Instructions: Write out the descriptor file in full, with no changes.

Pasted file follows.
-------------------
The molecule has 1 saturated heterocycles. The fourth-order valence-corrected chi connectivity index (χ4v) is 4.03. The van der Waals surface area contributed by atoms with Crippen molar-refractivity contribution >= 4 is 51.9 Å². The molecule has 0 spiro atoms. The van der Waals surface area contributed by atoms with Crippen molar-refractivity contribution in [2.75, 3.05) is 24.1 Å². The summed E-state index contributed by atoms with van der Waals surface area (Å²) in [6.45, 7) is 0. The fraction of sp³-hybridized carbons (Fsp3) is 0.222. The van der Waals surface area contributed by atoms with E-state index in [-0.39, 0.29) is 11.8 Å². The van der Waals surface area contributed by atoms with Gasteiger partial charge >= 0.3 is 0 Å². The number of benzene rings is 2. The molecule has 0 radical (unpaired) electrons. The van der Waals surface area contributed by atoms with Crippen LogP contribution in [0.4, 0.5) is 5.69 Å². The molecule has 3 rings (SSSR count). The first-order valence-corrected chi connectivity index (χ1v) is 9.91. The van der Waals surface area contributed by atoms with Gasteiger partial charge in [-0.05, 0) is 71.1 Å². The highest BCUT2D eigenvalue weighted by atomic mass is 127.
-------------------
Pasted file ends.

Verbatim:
The molecule has 1 saturated heterocycles. The fourth-order valence-corrected chi connectivity index (χ4v) is 4.03. The van der Waals surface area contributed by atoms with Crippen molar-refractivity contribution >= 4 is 51.9 Å². The molecule has 0 spiro atoms. The van der Waals surface area contributed by atoms with Crippen molar-refractivity contribution in [2.75, 3.05) is 24.1 Å². The summed E-state index contributed by atoms with van der Waals surface area (Å²) in [6.45, 7) is 0. The fraction of sp³-hybridized carbons (Fsp3) is 0.222. The van der Waals surface area contributed by atoms with E-state index in [-0.39, 0.29) is 11.8 Å². The van der Waals surface area contributed by atoms with Gasteiger partial charge >= 0.3 is 0 Å². The number of benzene rings is 2. The molecule has 0 radical (unpaired) electrons. The van der Waals surface area contributed by atoms with Crippen LogP contribution in [0.4, 0.5) is 5.69 Å². The molecule has 3 rings (SSSR count). The first-order valence-corrected chi connectivity index (χ1v) is 9.91. The van der Waals surface area contributed by atoms with Gasteiger partial charge in [-0.05, 0) is 71.1 Å². The highest BCUT2D eigenvalue weighted by atomic mass is 127.